Policy Analysis | April 2016

Marijuana Use: Uncertainty on All Sides Continues

Sujit CanagaRetna

State legislatures continue to grapple with the myriad issues surrounding the legalization of medical marijuana as well as recreational marijuana. The following reflects a sampling of the research, articles and studies seeking to address questions related to whether marijuana and other substances are ‘gateway’ drugs. This information was compiled in response to an inquiry from a legislator in an SLC state.

A report from the National Institutes of Health’s National Institute on Drug Abuse.  There are several references embedded in the report that provide scientific details on whether marijuana is a gateway drug.

A study, Probability and Predictors of the Cannabis Gateway Effect: A National Study, published in February 2015 in the International Journal of Drug Policy, maintains that the predictors of progression from cannabis to other illicit drugs remain largely unknown.

Another 2015 study in the International Journal of Drug Policy entitled, The Effect of Medical Cannabis Laws on Juvenile Cannabis Use, concludes that there is little empirical evidence to support the view that medical cannabis laws affect juveniles' use of illicit non-cannabis drugs.

An October 2015 article in the Chicago Tribune indicates that a University of Florida study found that alcohol - not marijuana - is the gateway drug that leads adolescents down the path toward more serious substances.

In a posting entitled Why Nicotine is a Gateway Drug, the NIH maintains that “Nicotine, the researchers found, makes the brain more susceptible to cocaine addiction. The finding suggests that lowering smoking rates in young people might help reduce cocaine abuse.”

A scholarly article in the New England Journal of Medicine entitled A Molecular Basis for Nicotine as a Gateway Drug.  This article was co-authored by Eric R. Kandel, M.D, the 2000 Nobel Prize Winner in Medicine.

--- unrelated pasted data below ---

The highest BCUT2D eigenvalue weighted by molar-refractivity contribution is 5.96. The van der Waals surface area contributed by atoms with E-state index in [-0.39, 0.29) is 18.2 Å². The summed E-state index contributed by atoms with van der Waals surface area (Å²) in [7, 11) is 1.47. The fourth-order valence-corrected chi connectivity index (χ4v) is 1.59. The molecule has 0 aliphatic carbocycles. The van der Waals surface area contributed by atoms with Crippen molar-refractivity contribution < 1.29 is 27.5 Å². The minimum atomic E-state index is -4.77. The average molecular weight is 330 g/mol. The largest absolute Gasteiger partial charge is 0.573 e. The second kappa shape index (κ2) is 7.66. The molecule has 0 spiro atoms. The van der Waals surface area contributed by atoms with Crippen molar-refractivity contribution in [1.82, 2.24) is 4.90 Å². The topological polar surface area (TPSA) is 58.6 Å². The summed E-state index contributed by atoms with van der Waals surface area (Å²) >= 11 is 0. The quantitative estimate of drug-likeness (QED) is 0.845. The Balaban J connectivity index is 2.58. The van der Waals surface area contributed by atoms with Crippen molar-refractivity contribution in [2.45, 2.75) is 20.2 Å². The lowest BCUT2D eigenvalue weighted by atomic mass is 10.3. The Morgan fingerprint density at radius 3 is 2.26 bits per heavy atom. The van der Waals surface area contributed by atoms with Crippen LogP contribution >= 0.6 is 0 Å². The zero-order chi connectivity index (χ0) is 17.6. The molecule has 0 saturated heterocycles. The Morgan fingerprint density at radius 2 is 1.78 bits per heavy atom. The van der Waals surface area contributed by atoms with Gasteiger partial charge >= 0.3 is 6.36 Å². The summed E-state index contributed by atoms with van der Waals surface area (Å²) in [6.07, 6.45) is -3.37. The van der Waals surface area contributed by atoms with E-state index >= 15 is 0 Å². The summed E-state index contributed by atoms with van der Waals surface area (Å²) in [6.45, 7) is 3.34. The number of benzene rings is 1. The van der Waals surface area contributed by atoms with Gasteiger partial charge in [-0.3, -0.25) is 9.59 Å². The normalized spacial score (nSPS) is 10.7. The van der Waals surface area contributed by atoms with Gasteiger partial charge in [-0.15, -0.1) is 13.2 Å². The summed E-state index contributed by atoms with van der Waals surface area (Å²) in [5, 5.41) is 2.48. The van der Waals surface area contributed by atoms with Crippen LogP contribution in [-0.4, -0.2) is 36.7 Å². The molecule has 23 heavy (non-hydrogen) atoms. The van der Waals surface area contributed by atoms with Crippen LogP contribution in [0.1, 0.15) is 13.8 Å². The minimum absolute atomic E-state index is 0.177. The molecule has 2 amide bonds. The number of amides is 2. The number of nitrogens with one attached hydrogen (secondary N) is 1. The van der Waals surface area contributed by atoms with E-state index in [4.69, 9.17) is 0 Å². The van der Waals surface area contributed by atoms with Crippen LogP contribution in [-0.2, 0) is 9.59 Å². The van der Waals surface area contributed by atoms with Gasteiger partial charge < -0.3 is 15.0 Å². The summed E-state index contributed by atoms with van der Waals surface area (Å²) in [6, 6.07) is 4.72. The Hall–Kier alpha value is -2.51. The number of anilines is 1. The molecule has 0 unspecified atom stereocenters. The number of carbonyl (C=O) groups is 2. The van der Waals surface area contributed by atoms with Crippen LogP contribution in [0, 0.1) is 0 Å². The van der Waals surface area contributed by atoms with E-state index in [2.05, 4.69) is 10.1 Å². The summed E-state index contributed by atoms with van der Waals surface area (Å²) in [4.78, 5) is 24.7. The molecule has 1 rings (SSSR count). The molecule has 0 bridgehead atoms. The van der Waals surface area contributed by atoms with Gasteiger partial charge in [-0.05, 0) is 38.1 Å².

A Washington Post article on those “gateway drugs” that are legal, i.e., alcohol and tobacco.  There also is a comparison of alcohol, tobacco and marijuana in the article.  The study cited in this article demonstrates that of these three main substances -- alcohol, tobacco and marijuana -- children were the least likely to start using pot before the others.

According to the NIH, many factors affect drug use, such as genetic predisposition, mental health, history of trauma, and home environment. Furthermore, these factors affect other risk behaviors. In all, research on the subject is inconclusive, it is not clear whether later use of harder drugs after early onset use of marijuana is due to a biological reaction to the marijuana itself, or due to other factors common to risk behaviors. Research generally supports that early onset use of marijuana in adolescence affects the strength of predicted, later drug use.  

A 2014 selective review of genetic influences in marijuana and other drug use suggests that genetic and socio-environmental factors are more likely the cause of later use of harder drugs and mental illness, rather than prior use of marijuana. While causal mechanisms are unclear, the review found several studies confirming an increased risk of the use of hard drugs following early onset use of marijuana, even when controlling for early tobacco use, early alcohol use, general issues of conduct, and depression and social anxiety. However, “as this association remained in a sample for whom cannabis was legal, the previously observed associations between cannabis and other drug use could not be explained by the legal status of cannabis.” A similar study to those reviewed supports these findings and, in reviewing the literature, finds diverse explanations for the progression from tobacco to marijuana to other illicit drugs, but that evidence for reverse gateway effects (where marijuana use precedes tobacco use) supports a common factor model.

Another analysis, by RAND Corporation, similarly regards the gateway theory as inconclusive, supporting a common-factor model, and notes: “Some might argue that as long as the gateway theory remains a possible explanation, policymakers should play it safe and retain current strictures against marijuana use and possession. That attitude might be a sound one if current marijuana policies were free of costs and harms. But prohibition policies are not cost-free, and their harms are significant: The more than 700,000 marijuana arrests per year in the United States burden individuals, families, neighborhoods, and society as a whole.”

Legalized medical marijuana has quickly spread to nearly half the U.S. states. But safety regulations lag behind, leaving medical pot users with questions about side effects.

New study finds that, with more permissive state laws, marijuana use is up ‐ and so is addiction to the drug.

Medical marijuana push criticized by Georgia prosecutors.